Perhaps the best that can be said about a “stay home” Twitter post by Japanese Prime Minister Shinzo Abe is that it’s given bored copycats sitting at home waiting out the coronavirus ample inspiration.
It certainly appears to have rubbed many people frustrated by Abe’s handling of the crisis the wrong way.
Abe, like U.S. President Donald Trump, has faced accusations his moves to counter the coronavirus were too little, too late. Until late March, Abe’s administration was still insisting the Tokyo Olympics would go ahead as planned in July. It’s now been postponed until July 2021.
Abe declared a month-long state of emergency in Tokyo and six other prefectures deemed at highest risk of an explosion of coronavirus infections just last Tuesday. The government asked people in those areas — later expanded to all of Japan — to stay at home.
But the “stay home” message has incensed many who note most Japanese cannot remain at home because the government’s social distancing policy is voluntary and doesn’t come with compensation for cash-strapped workers.
The video posted on Twitter, on a split screen accompanied by a guitar-playing popular singer, shows Abe sitting at home looking bored. Abe reading a book. Abe cuddling his dog, sipping from a cup and flipping channels with a remote.
“You cannot see your friends or organize drinking parties, but your actions are surely saving many lives,” says the video’s written message. “Everyone please cooperate.”
The sight of Abe, heir to a wealthy political dynasty, in such genteel surroundings hasn’t resonated with families being asked to stay cooped up in cramped apartments and with workers still having to commute since many Japanese companies have been slow to switch to remote work. Some people have lost their jobs or had their salaries cut.
“An elegant tweet despite a national crisis,” blared a headline in the Nikkan Sports tabloid. “Abe the aristocrat!!”
Many on Twitter mocked Abe with their own satirical versions of his poses, including one who did so in the nude, “stay home” messages written in marker on his bare chest and tummy, his privates camouflaged with props including a Chinese lion dance head he cuddled as if it was his pet.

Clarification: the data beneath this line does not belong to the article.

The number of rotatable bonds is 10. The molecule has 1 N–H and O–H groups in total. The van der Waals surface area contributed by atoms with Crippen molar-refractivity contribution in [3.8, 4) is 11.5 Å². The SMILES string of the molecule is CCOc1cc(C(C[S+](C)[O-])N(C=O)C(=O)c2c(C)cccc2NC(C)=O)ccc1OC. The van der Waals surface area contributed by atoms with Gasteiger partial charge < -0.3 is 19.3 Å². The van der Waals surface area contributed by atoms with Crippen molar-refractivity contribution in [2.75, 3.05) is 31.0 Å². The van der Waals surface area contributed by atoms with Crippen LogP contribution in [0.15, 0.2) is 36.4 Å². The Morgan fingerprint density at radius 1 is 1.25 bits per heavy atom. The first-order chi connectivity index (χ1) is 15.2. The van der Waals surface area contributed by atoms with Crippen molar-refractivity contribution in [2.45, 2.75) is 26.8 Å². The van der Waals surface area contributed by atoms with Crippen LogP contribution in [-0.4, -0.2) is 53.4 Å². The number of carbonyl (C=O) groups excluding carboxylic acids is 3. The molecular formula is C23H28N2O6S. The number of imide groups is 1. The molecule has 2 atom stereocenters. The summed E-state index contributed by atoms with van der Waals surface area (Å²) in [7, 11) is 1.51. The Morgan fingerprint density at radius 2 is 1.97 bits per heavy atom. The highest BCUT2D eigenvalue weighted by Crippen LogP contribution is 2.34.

“Who does he think he is?” said one commentator. “He is so out of touch.”
“It was an extremely visual way of understanding the prime minister’s lack of awareness, and I’m just appalled,” tweeted Takanori Fujita, a professor at Seigakuin University who runs a non-profit support group for the homeless, jobless or others in financial difficulties.
Abe’s April 1 announcement that the government would deliver a pair of old-fashioned gauze masks to each of Japan’s 50 million households was received with disbelief by some who thought it was an April Fools’ Day joke.
Abe, who took office for a second time in December 2012, has survived numerous scandals to become Japan’s longest-serving post-World War II prime minister.
Local leaders are pushing him to be more proactive in fighting the pandemic. Leading the pack is Tokyo Governor Yuriko Koike, who like New York Governor Andrew Cuomo, has been holding daily updates, hers on YouTube.
The tug of war between Abe and Koike is more low key than the occasional New York-style sparring between Trump and Cuomo, whose state has been ravaged by the pandemic. The dynamics, also, are somewhat different. In general, Koike shares the same nationalist, conservative policy stance as Abe.
But like Cuomo, Koike is articulate and to the point. She does not stray from facts, and she has one mission: to protect Tokyo.
The day after Abe announced the Olympics postponement, Koike raised the alarm over surging cases in the capital, which accounts for about a fifth of all Japanese business activity and is the hub of a wider metropolitan area that is home to about a third of all Japanese.
As of Sunday, Japan had 114 coronavirus deaths and 7,255 confirmed cases, not including 712 from a cruise ship that was quarantined near Tokyo for weeks. Tokyo prefecture alone has a total of 2,068 cases.
Koike, who is facing a July election, successfully lobbied Abe to include in his shutdown requests nightclubs, pachinko parlors, game centers and internet cafes — all considered likely hot spots for spreading the virus. She didn’t win a concession on shutting barber shops and beauty salons. “Izakaya” Japanese-style pubs are merely being asked to close early, at 8 p.m. instead of the wee hours.
Abe and other leaders have resisted closures, wary of the likely damage to the economy. Abe’s government said it wanted to wait two weeks before deciding whether to call for shutdowns of nonessential businesses. Koike went ahead with business closures beginning Saturday, promising to pay small businesses 500,000 yen ($4,600) in compensation, and those with multiple outlets 1 million yen ($9,200).
By Mari Yamaguchi for the Associated Press.